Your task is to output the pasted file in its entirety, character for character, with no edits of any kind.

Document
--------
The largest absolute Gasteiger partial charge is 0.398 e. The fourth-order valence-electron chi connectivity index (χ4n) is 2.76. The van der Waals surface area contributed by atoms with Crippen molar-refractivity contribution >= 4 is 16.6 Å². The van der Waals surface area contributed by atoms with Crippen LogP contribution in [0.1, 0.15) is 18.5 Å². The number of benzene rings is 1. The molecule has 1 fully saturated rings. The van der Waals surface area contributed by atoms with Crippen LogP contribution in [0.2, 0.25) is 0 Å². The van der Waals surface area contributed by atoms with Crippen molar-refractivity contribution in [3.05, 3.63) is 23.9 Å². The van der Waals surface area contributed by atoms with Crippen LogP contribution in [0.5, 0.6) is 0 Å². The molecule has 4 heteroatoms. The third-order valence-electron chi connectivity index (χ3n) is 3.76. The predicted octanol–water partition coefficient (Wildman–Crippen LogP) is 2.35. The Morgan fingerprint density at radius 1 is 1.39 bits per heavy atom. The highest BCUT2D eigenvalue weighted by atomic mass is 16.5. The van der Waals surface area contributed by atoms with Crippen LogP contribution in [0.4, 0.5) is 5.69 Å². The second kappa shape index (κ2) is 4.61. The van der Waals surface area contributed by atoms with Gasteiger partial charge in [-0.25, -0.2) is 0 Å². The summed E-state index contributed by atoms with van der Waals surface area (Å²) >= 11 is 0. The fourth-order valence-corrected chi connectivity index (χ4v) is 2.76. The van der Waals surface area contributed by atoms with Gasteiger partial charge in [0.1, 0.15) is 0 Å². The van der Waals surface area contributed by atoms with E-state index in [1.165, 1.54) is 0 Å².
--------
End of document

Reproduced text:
The largest absolute Gasteiger partial charge is 0.398 e. The fourth-order valence-electron chi connectivity index (χ4n) is 2.76. The van der Waals surface area contributed by atoms with Crippen molar-refractivity contribution >= 4 is 16.6 Å². The van der Waals surface area contributed by atoms with Crippen LogP contribution in [0.1, 0.15) is 18.5 Å². The number of benzene rings is 1. The molecule has 1 fully saturated rings. The van der Waals surface area contributed by atoms with Crippen LogP contribution in [0.2, 0.25) is 0 Å². The van der Waals surface area contributed by atoms with Crippen molar-refractivity contribution in [3.05, 3.63) is 23.9 Å². The van der Waals surface area contributed by atoms with Crippen LogP contribution in [0.5, 0.6) is 0 Å². The molecule has 4 heteroatoms. The third-order valence-electron chi connectivity index (χ3n) is 3.76. The predicted octanol–water partition coefficient (Wildman–Crippen LogP) is 2.35. The Morgan fingerprint density at radius 1 is 1.39 bits per heavy atom. The highest BCUT2D eigenvalue weighted by atomic mass is 16.5. The van der Waals surface area contributed by atoms with Crippen LogP contribution in [0.4, 0.5) is 5.69 Å². The second kappa shape index (κ2) is 4.61. The van der Waals surface area contributed by atoms with Gasteiger partial charge in [-0.25, -0.2) is 0 Å². The summed E-state index contributed by atoms with van der Waals surface area (Å²) >= 11 is 0. The fourth-order valence-corrected chi connectivity index (χ4v) is 2.76. The van der Waals surface area contributed by atoms with Gasteiger partial charge in [0.1, 0.15) is 0 Å². The van der Waals surface area contributed by atoms with E-state index in [1.165, 1.54) is 0 Å².